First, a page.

Feature Article - Focus on the Victorian construction Industry
DEFINING THE CONSTRUCTION INDUSTRY
The construction industry consists of those businesses engaged mainly in the construction of residential and non-residential buildings (including alterations and additions), engineering structures and related trade services. This includes, for example the construction of dwellings and recreational facilities, schools and hospitals, and infrastructure for transport, water and electricity supply and telecommunications.
Division E of the Australian and New Zealand Standard Industry Classification (ANZSIC) is devoted to the Construction industry and is subdivided into General construction and Construction trade services. General construction includes Building construction, which incorporates Residential building (houses, flats etc.), Non-residential building (offices, shops, hotels etc.) and Non-building or engineering construction (roads, bridges etc.). Construction trade services includes Site preparation services and Building structure services (bricklaying, concreting etc.), Installation trade services (plumbing, electrical etc.), Building completion services (painting and decorating, glazing etc.) and Other construction services (landscaping etc.).
CONTRIBUTION TO GROSS STATE PRODUCT
In 2002-03 the Construction industry in Victoria contributed 6.0% to Gross State Product (GSP), making it the sixth largest industry behind Manufacturing (14.5%), Property and business services (12.7%), Finance and insurance (8.8%), Health and community services (6.5%) and Wholesale trade (6.2%). Nationally, construction contributed an estimated 6.7% to Gross Domestic Product (GDP) in 2002-03.
In Victoria, over the past five years, this contribution has fluctuated from a low of 5.2% in 2000-01 to a high of 6.0% in 2002-03. The impact on the Construction industry of the introduction of The New Taxation System in July 2000 can be seen in graph 1. There was an increase in construction activity in 1999-2000 as work was brought forward prior to the introduction of The New Tax System, followed by a larger downturn in 2000-01 after its implementation. The First Home Owners Grant (FHOG) and the Commonwealth Additional Grant (CAG) coincided with a recovery in construction activity from 2000-01. In 2002-03 the Construction industry's contribution to GSP reached its highest level for the last five years.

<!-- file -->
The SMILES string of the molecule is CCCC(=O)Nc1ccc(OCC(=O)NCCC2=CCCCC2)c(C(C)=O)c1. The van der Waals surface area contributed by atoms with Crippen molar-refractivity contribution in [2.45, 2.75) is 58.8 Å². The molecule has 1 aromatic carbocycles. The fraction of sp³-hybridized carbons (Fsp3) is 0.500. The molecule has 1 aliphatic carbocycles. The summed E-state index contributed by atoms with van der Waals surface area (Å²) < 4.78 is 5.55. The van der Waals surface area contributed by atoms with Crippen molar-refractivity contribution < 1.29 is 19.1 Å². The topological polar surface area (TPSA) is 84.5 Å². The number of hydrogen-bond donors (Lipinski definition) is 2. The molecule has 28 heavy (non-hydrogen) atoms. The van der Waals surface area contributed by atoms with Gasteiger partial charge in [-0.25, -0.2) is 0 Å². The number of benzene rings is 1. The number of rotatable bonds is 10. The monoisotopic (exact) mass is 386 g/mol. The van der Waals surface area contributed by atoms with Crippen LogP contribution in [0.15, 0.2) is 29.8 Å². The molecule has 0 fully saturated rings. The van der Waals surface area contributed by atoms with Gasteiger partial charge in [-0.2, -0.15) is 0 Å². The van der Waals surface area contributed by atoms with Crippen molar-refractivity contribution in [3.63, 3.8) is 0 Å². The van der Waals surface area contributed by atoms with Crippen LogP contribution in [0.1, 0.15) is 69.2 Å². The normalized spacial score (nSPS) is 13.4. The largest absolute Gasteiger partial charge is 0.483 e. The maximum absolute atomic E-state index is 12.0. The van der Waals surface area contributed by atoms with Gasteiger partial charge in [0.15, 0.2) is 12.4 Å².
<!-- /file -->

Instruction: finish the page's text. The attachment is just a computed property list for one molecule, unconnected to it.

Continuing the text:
Graph 1. Contribution of Construction to GSP and GDP
The value of construction activity in Victoria, in current price terms, rose from $12,768.2 million in 1998-99 to $18,305.9 million in 2002-03, an increase of 43.4% over the five year period. Growth in the value of the construction activity in Victoria during this period exceeded growth at the Australian level (up 31.9%). The Construction industry in Victoria did not demonstrate the level of volatility experienced nationally. From 1999-2000 to 2000-01 the value of the Victorian Construction industry fell 4.0%, a third the size of the national fall (-14.0%). However, the growth experienced in the Victorian Construction industry from 2000-01 to 2001-02 (15.3%) and from 2001-02 to 2002-03 (18.5%) kept pace with the national increases of 15.1% and 20.6%, respectively.
Graph 2. Total Construction Activity, Value of Work Done - Vic.